We thus find it necessary to reverse and remand for entry of judgment of partition with direction that defendant, if he so elects, in lieu of partition or court ordered sale, may purchase the plaintiff's interest as tenant in common at the current fair market value, less the credits noted above. The court shall appoint an appraiser to determine the present fair market value of the property if the parties cannot agree on a fair price. We remand with the further instructions that Drabik is required in the event of a purchase by him to pay plaintiff 50% of the appraised value of the property, less one-half of the principal reductions on the mortgage and one-half of the value of any extraordinary repairs or capital improvements. A further adjustment should be made for the difference between the initial capital contributions of the parties. In addition, the Chancery Judge shall reconsider the issue of ouster in light of this opinion and may award plaintiff any appropriate credit for one-half of the value of Drabik's use and occupancy from the date of any ouster and shall award such credit from and after the filing of the counterclaim.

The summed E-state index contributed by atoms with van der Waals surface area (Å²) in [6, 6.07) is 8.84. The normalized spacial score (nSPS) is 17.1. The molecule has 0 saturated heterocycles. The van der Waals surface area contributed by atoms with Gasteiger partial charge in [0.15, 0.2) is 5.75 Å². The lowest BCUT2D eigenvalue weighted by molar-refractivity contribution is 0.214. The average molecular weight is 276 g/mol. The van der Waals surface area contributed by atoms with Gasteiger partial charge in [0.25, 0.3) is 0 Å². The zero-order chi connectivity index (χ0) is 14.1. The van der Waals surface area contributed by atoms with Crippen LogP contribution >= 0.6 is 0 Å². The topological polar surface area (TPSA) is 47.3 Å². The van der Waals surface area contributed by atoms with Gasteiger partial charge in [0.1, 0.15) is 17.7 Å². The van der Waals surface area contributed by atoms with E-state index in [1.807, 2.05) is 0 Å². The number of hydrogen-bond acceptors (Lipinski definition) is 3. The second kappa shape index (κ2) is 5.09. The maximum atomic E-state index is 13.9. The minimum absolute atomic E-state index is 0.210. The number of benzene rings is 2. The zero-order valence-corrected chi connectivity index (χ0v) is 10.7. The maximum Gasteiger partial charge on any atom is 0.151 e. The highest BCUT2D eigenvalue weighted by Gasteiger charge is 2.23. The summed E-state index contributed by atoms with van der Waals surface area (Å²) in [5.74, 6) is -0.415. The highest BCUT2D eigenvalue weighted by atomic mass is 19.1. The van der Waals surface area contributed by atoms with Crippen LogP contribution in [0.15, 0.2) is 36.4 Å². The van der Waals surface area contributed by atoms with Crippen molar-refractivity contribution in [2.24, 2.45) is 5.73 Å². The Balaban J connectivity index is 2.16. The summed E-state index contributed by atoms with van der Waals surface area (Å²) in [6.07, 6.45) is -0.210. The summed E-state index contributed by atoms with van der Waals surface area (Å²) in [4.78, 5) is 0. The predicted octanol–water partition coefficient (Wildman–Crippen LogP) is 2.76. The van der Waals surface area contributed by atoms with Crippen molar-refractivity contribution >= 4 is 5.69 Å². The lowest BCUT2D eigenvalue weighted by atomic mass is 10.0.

Reversed and remanded for further proceedings consistent herewith.


[1] The settlement statement dated September 23, 1987 discloses that the attorneys' fees paid at closing were $525, not counting a $75 review fee (presumably to the lending institution's attorney).

[2] The judge made no finding on this aspect, but if it were the fact, it might constitute the basis for an ouster. Drabik's counterclaim (filed June 27, 1985) was also an assertion of sole entitlement to possession.

[3] See footnote 2, supra.

[4] This was as of the date of the decision. As of the filing of the complaint it was less than eight years, and for nearly half of that time Baker had also resided there.

[5] See note 4, supra.

[6] See note 2, supra.

[7] It was error not only to charge one tenant in common with use and occupancy where there was no ouster (see note 2, supra), but also to compound that error by not considering any part of the use and occupancy of the other tenant in common, either for the same period as the balance of Drabik's time prior to the filing of the complaint, or even thereafter.